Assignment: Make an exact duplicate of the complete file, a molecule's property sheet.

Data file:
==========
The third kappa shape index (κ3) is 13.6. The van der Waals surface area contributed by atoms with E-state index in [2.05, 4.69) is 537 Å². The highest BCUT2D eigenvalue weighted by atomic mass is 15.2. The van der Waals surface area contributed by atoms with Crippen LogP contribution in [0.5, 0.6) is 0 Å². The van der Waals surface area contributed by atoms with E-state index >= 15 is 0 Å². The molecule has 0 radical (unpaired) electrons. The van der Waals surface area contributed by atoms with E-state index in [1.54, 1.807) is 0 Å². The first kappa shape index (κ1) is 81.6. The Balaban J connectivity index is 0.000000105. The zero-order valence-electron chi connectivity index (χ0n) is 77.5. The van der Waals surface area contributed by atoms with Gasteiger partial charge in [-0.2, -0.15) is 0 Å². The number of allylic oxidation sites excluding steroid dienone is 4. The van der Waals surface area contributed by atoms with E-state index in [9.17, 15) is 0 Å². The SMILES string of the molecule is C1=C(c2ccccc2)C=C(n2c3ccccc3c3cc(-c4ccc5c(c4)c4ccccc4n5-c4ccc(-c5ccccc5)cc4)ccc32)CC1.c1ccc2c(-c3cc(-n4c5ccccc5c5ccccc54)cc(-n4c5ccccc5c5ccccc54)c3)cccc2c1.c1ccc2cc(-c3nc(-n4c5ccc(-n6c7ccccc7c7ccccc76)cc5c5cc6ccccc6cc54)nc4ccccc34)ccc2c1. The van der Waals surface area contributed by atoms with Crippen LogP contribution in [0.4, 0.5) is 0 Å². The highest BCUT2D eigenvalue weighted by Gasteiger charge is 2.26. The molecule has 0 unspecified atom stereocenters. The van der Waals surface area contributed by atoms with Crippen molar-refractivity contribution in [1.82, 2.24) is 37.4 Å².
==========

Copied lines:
The third kappa shape index (κ3) is 13.6. The van der Waals surface area contributed by atoms with E-state index in [2.05, 4.69) is 537 Å². The highest BCUT2D eigenvalue weighted by atomic mass is 15.2. The van der Waals surface area contributed by atoms with Crippen LogP contribution in [0.5, 0.6) is 0 Å². The van der Waals surface area contributed by atoms with E-state index >= 15 is 0 Å². The molecule has 0 radical (unpaired) electrons. The van der Waals surface area contributed by atoms with E-state index in [1.54, 1.807) is 0 Å². The first kappa shape index (κ1) is 81.6. The Balaban J connectivity index is 0.000000105. The zero-order valence-electron chi connectivity index (χ0n) is 77.5. The van der Waals surface area contributed by atoms with Gasteiger partial charge in [-0.2, -0.15) is 0 Å². The number of allylic oxidation sites excluding steroid dienone is 4. The van der Waals surface area contributed by atoms with E-state index in [9.17, 15) is 0 Å². The SMILES string of the molecule is C1=C(c2ccccc2)C=C(n2c3ccccc3c3cc(-c4ccc5c(c4)c4ccccc4n5-c4ccc(-c5ccccc5)cc4)ccc32)CC1.c1ccc2c(-c3cc(-n4c5ccccc5c5ccccc54)cc(-n4c5ccccc5c5ccccc54)c3)cccc2c1.c1ccc2cc(-c3nc(-n4c5ccc(-n6c7ccccc7c7ccccc76)cc5c5cc6ccccc6cc54)nc4ccccc34)ccc2c1. The van der Waals surface area contributed by atoms with Crippen LogP contribution in [0.4, 0.5) is 0 Å². The highest BCUT2D eigenvalue weighted by Gasteiger charge is 2.26. The molecule has 0 unspecified atom stereocenters. The van der Waals surface area contributed by atoms with Crippen molar-refractivity contribution in [1.82, 2.24) is 37.4 Å².